Okay, so the title could do with some work, but I thought it was about time I updated you all on my bald bits. You know, the Alopecia.
It’s been a couple of months since I last updated about it, and at the time some of the hair was just starting to grow back.
Since then the patch that I’d been sharing pictures of has gotten a little bigger, but there’s been quite a bit of progress with the hair growth in the middle.
(sorry about the quality of the photos, all three pictures were taken with my phone and no visibility of the back of my head)
This was the first patch that I found, and when I found it, it was much, much smaller than it is now.
As you can see, it’s still a patch that I still try to hide when doing my hair, but it’s come a long way from when I got all of the injections. It’s really the best it could be at this stage.
But the other patches (the ones I haven’t shared before) are getting bigger, too. And when wearing my hair in a ponytail, it’s quite hard to hide. Impossible to hide completely.
In the photo below, you can see three of the four large spots I’ve got at the moment – at the top of this one you can see the patch in the first photo. The one in the centre of the picture is much like the second photo in this post. And at the very bottom, you can kind of make out another one which is much, much smaller. This is one of the older patches, but hasn’t grown like the other, newer ones – possibly because of the injections?
The injections were meant to re-awaken the hair follicles and in turn stimulate hair regrowth. That being said, the nature of alopecia areata is that the patches come and go on their own in their own time. As this is my first bout (perhaps ‘flare-up’ is a better term), I don’t know whether the speed of the regrowth was helped by the injections or whether this is just the course it was always going to run.
One thing that I can definitely attribute to the injections, though, are the crater-like dents in my scalp. The dermatologist said that this would likely happen, as the steroids burn away a lot of the fatty tissue between my skin and skull at the injection sites. It seems a little odd to me that they’d still be there (and even a little more noticeable) two months on. But since she told me to expect it, and to not be worried when I come across them, I’m not going to follow it up just yet. There’s no pain or discolouration. I just find myself playing with them, rubbing my fingers over the dents, from time to time – usually when I’m thinking at work.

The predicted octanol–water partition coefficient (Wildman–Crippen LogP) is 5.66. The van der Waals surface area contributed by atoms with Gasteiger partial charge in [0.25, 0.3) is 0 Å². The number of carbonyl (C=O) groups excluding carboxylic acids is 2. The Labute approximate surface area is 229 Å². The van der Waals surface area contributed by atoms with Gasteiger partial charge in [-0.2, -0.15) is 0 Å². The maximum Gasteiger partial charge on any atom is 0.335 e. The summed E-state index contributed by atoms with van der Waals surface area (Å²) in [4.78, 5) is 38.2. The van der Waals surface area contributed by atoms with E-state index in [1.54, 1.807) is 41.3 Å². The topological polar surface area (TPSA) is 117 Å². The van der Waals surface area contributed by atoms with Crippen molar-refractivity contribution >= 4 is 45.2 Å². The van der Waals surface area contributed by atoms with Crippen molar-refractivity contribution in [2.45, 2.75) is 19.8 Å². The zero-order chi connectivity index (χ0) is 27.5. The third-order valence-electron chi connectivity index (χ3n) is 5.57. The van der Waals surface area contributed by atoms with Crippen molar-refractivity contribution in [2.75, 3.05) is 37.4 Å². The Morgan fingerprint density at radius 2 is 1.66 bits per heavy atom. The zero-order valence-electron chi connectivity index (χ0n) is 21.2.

That’s great, but why share?
Sharing these pictures online is one of the ways I’ve found to deal with this. Before finding the patches, I was the fat girl with nice skin and pretty hair. Sure, I’ve made some key lifestyle changes over the last few months (not necessarily because of the alopecia), but I still want to have nice, healthy hair. I want to be able to brush it without worrying that it will fall out in clumps.
Very few people in my day-to-day life know about this. In fact, other than my family, I can count the number of people who know on one hand. Including my immediate family, I could easily count everyone on two hands.
And, as so many of our generation do when they face a problem – the first thing I did when I found my bald patch was hit up Google. ‘Hair loss in women’. ‘Bald patches’. ‘Hair loss youth’. ‘Female baldness’. ‘Symptom+Bald’. There’s plenty of information out there if you spend an age looking. Some of the first hits I got referred to male pattern baldness (not relevant), chemotherapy (not something I’ve ever had any proximity to), and online wig stores. Cue
Once I knew what to look for, it was easier. Searching for “Alopecia Areata” brought up far more useful information, but I don’t think I ever felt like I knew what to expect.
If you’re reading this and you have, or suspect you might have, alopecia and you want to ask a question – drop me a line (email email@example.com if you don’t want to use the comments). My experience is only limited, with a relatively mild bout, but it’s an experience that I’m more than happy to share. No question’s a stupid question, and if you’re wondering then chances are, someone out there with less confidence to ask is wondering too.